Menopause, which is otherwise known as ‘climacteric’, marks the end of reproductive ability in women. It is the time in a woman’s life when she stops ovulation and menstruation permanently. At menopause, a woman can no longer conceive and it is a stage that every woman will attain. However, because it comes with some disturbing symptoms, a foreknowledge is required for women to cope better.
While the age for Menopause varies, the average age is believed to be 51 years. However, it could be earlier or later than this. The period when menopause begins to set in is termed ‘perimenopause’ which is marked with irregularities in the menstrual flow. These irregularities may make it scanty, shorter or missed.
What Happens in Menopause
Study has shown that a woman has an average of 300,000 eggs and as she grows older they reduce drastically in number. By the age of 40, only 3% of the eggs remain. The ovary functions to release eggs and also produce sex hormone (oestrogen and progesterone). As the eggs reduce, hormone production also decline resulting in irregularities in the menstrual period. This usually starts at late 30’s or early 40’s and is referred to as perimenopause. While the ovary releases eggs in some months, nothing is released in the other months and this determines whether the woman will menstruate or not. These irregularities continue until the woman misses her period for up to 12 months when she is said to have experienced menopause. At this point, the ovaries become less active and oestrogen release drops and continues to drop even shortly after menopause.
What to Expect
Menopause comes with few body changes which could be quite disturbing. These changes occur in the skin, vagina, bone and other parts of the body. Menopause also causes symptoms such as excessive sweating and others which are collectively referred to as “Hot Flush”. These changes are believed to be due to decreased oestrogen level. General symptoms of menopause include the following:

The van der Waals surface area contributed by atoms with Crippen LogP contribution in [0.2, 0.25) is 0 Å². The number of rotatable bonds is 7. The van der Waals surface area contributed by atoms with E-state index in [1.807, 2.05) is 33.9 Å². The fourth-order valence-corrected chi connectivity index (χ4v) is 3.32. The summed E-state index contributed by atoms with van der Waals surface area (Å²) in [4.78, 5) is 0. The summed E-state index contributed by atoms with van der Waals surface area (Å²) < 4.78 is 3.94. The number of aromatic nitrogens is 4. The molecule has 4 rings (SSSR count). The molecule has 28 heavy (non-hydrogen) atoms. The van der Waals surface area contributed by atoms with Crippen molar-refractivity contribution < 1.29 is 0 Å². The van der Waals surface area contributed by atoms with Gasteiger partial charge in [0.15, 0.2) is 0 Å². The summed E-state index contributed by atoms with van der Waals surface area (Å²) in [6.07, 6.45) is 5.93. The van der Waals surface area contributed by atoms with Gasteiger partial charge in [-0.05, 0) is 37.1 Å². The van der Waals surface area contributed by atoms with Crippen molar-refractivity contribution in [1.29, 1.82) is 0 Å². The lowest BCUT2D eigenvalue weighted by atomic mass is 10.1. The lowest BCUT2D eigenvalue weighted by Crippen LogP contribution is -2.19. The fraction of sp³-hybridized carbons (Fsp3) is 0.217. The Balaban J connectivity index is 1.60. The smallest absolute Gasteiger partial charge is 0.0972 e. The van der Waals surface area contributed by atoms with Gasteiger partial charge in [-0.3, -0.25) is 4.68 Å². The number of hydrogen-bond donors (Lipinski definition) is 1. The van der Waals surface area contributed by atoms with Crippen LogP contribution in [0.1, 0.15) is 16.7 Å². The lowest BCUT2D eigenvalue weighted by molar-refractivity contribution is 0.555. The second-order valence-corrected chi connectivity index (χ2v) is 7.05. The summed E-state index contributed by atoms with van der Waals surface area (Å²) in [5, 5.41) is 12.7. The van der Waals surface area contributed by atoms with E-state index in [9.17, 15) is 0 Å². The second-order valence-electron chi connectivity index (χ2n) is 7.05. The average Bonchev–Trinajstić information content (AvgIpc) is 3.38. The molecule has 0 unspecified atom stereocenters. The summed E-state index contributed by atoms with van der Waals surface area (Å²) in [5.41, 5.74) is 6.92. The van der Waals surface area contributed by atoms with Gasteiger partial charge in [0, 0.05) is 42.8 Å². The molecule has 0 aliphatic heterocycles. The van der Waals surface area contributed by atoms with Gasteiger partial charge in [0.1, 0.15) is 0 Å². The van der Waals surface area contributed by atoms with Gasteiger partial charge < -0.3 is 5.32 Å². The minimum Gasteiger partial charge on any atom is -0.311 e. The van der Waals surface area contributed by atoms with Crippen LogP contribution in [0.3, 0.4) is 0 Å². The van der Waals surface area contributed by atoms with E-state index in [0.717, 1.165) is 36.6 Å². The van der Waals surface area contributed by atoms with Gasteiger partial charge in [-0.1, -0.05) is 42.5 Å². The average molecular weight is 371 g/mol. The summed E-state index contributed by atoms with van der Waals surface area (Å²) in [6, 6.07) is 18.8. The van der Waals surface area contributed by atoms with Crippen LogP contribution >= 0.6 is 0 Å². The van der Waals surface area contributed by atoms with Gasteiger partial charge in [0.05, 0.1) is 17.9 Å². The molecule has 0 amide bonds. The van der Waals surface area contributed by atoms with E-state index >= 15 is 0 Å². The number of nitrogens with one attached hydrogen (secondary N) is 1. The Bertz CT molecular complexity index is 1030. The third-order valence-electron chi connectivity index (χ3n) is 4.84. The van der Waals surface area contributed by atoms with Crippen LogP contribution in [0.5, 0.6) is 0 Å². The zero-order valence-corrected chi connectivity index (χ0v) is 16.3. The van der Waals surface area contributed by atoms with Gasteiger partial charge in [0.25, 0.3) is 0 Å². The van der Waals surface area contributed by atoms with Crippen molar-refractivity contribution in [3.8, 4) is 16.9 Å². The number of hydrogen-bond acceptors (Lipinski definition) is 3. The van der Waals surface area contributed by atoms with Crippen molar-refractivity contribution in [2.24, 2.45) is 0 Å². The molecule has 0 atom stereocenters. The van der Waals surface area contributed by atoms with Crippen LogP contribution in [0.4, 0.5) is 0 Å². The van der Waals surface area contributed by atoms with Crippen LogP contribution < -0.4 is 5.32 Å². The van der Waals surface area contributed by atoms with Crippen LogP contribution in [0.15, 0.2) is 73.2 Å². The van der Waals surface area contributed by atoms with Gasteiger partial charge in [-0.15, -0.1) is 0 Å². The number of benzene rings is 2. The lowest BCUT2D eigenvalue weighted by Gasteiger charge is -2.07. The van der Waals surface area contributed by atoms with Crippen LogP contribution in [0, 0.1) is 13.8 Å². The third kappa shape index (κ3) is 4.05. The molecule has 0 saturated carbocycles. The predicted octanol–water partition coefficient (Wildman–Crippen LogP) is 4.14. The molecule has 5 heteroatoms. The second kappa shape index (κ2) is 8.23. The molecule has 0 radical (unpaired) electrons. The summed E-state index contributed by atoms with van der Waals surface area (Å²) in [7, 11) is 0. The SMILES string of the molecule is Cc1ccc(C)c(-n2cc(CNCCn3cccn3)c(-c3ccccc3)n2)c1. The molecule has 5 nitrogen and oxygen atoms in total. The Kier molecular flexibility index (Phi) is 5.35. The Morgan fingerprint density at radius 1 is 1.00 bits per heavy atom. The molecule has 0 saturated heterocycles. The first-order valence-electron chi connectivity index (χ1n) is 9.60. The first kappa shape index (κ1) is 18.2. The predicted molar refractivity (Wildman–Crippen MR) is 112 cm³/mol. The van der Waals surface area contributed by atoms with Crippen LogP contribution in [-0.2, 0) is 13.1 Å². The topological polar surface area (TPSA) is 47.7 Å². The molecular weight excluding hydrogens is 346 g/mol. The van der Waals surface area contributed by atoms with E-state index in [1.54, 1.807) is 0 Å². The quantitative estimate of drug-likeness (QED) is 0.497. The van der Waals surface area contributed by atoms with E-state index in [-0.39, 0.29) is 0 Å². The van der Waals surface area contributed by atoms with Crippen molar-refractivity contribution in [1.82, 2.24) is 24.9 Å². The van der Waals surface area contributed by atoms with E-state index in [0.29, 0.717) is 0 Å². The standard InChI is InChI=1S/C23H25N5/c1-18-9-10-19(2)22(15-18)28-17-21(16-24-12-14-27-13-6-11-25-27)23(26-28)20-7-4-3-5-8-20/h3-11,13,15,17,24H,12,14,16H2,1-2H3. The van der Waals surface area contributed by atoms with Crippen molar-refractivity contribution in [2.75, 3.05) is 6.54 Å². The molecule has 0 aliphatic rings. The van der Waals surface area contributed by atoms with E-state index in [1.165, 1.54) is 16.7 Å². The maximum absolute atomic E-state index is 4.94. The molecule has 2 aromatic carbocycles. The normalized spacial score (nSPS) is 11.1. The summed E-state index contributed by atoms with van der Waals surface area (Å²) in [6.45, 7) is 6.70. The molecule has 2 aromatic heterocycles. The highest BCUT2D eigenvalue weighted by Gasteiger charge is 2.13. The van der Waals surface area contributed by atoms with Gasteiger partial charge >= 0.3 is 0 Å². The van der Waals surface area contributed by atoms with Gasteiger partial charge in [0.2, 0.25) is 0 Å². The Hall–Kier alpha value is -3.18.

• Vagina Changes: Due to low oestrogen, the vagina wall becomes thin and dry making it itchy and prone to infections. Sex also becomes painful because of this.
• Skin Changes: Low oestrogen level results in low collagen which keeps the skin firm and elastic. Therefore the skin becomes dry, itchy and wrinkled.
• Urinary Symptom: The urethra undergoes changes similar to that of the vagina causing a feeling of sudden urge to urinate, involuntary voiding when coughing, laughing and increased susceptibility to urinary tract infection.
• Hot Flush and Excessive Sweating: The woman experiences internal heat causing excessive sweating usually in the night.
• Decreased Bone Density: Low oestrogen level affect the bone by making it more brittle and prone to osteoporosis.
• Psychological Symptoms: Due to the overall body changes, the woman may become anxious and irritable. Some women may even experience atypical depression.
Management of Menopause
Management of menopause is directed towards relieving symptoms and promoting comfort. These include:
• Hormone replacement therapy.
• Vitamin and mineral supplement: calcium and vitamin D.
• Use of lubricants in the vagina.
• Psychological support.